Being Called A Corrupter By His Teacher, This Mathematician Only Received Recognition Before Dying In Poverty

Aadhya Khatri - Apr 05, 2019


Being Called A Corrupter By His Teacher, This Mathematician Only Received Recognition Before Dying In Poverty

Cantor suffered several episodes of depression because of the criticism on his work of infinity

Infinity is one of the most significant parts of the foundation of modern mathematics. It has been circulated for a long time before Georg Cantor’s study of infinite numbers, and infinite sets were known. Unlike our current approach, ancient Greek and then Indian defined infinity as a philosophical concept rather than a formalism.

However, the man who was associated the most with this concept is Cantor. You may think that with such a significant contribution; he must have been deeply respected and praised by his peers. While he should have had that appreciation, Cantor did not precisely live well at his time. When he first introduced his work on infinity, Cantor's fellow mathematicians were enraged, which led to numerous tragedies happening to Cantor.

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Georg Cantor

Georg Cantor was born in 1845 in St. Petersburg, but he and his family migrated to Germany in search of more favorable weather. He was a gifted child and had the opportunity to be under the guidance of some noted mathematicians, like Weierstrass and Kronecker. When he graduated, he became a professor at the University of Halle when he was at a very young age. Apart from infinity, he had other works on number theory, but he is mostly known for the former.

Before he came up with his famous and controversial work, infinity was not accepted as a thing. Many mathematicians at that time opposed the existence of it. A prime example was Gauss. He said that infinity was merely an expression used when people wanted to refer to limits, and there was no such thing as completed infinity in mathematics.

Cantor’s work went against that widespread belief, so he and his infinity research were under severe criticism, even from his former teacher, Leopold Kronecker. He was math department’s head at the University of Berlin, where Cantor wanted to get a job there. However, because of Kronecker’s opinion about his work, he never had the chance he deserved.

Hugo Kronecker 1909 Crop

Hugo Kronecker

Kronecker belonged to the finitism, which opposed the existence of infinity. He expressed his thought on it by claiming that counting numbers were the work of God; everything different than that was the creation of man.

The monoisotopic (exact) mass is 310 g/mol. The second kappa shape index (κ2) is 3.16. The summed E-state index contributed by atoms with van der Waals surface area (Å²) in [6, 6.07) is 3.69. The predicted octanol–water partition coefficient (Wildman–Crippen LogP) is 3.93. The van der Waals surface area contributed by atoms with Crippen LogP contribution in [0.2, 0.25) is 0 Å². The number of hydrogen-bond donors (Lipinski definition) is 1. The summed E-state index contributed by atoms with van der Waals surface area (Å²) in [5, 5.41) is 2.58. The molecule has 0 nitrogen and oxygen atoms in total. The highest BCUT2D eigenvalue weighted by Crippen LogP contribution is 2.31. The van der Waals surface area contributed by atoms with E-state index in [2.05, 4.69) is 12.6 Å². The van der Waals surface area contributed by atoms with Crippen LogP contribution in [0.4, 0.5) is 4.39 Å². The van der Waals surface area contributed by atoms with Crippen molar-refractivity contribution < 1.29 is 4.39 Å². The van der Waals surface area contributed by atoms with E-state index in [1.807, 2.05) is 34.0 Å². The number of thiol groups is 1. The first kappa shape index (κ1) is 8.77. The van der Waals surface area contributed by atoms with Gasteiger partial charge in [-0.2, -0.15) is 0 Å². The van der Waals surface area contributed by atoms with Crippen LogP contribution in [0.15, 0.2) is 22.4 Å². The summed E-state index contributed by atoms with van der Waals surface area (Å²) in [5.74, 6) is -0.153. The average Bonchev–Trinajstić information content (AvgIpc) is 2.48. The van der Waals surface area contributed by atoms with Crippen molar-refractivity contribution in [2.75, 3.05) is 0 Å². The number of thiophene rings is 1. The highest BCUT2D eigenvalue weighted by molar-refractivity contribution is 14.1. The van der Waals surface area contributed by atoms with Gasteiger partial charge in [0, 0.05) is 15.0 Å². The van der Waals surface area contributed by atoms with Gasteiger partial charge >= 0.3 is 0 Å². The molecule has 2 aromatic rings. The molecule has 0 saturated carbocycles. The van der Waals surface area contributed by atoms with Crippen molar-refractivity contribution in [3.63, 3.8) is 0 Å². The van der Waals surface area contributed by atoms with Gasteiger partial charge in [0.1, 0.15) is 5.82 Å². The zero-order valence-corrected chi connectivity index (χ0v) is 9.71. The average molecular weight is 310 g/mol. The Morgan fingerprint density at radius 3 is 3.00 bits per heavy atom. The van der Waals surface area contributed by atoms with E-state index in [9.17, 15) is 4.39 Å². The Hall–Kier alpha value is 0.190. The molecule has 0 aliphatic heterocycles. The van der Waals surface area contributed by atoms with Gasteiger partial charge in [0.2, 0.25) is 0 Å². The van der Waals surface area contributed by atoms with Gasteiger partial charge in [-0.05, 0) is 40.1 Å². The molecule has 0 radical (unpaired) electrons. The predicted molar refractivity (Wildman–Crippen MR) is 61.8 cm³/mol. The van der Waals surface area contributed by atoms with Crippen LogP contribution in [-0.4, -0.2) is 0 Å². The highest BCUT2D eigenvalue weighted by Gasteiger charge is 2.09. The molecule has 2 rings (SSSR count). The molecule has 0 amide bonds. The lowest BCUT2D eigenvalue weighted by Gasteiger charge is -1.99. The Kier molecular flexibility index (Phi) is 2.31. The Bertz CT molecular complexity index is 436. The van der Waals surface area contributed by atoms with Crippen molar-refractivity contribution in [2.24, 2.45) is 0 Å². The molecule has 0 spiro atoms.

In Kronecker’s opinion, natural numbers existed, they are the base of mathematics, and any other math objects must be able to be derived from that foundation. So Kronecker disagreed with Cantor when he proved that the set of real numbers is larger than that of natural numbers.

The dispute between them went so far that Kronecker called Cantor a “renegade,” a “scientific charlatan,” or a “corrupter of youth.” About the infinity work, he claimed that the theory had no mathematics property and he did not know what governed it, theology or philosophy.

Kronecker’s acts among other criticism from other mathematicians took a heavy toll on Cantor. He was in severe depression and no longer interested in math. Cantor found joy in other subjects; one of them was the question of whether there were other contributors to Shakespeare’s works. He did publish a few pamphlets on that though.

He still loved math and later came back to it. However, none of his works at that time was as transformative as that of infinity. World War I happened and pushed him into poverty. He passed away in 1918, five years after his retirement.

Although he did not live long enough to the day someone gave his work on infinity justice or better, realized how groundbreaking it is. Cantor received the Sylvester medal, awarded by the Royal Society (London).

Cantor’s infinity has laid the foundation for several later developments in mathematics. David Hilbert, one of the most influential mathematicians of the 19th and early 20th centuries, even created an expression called “Cantor Paradise” when he was talking about set theory and cardinal numbers.

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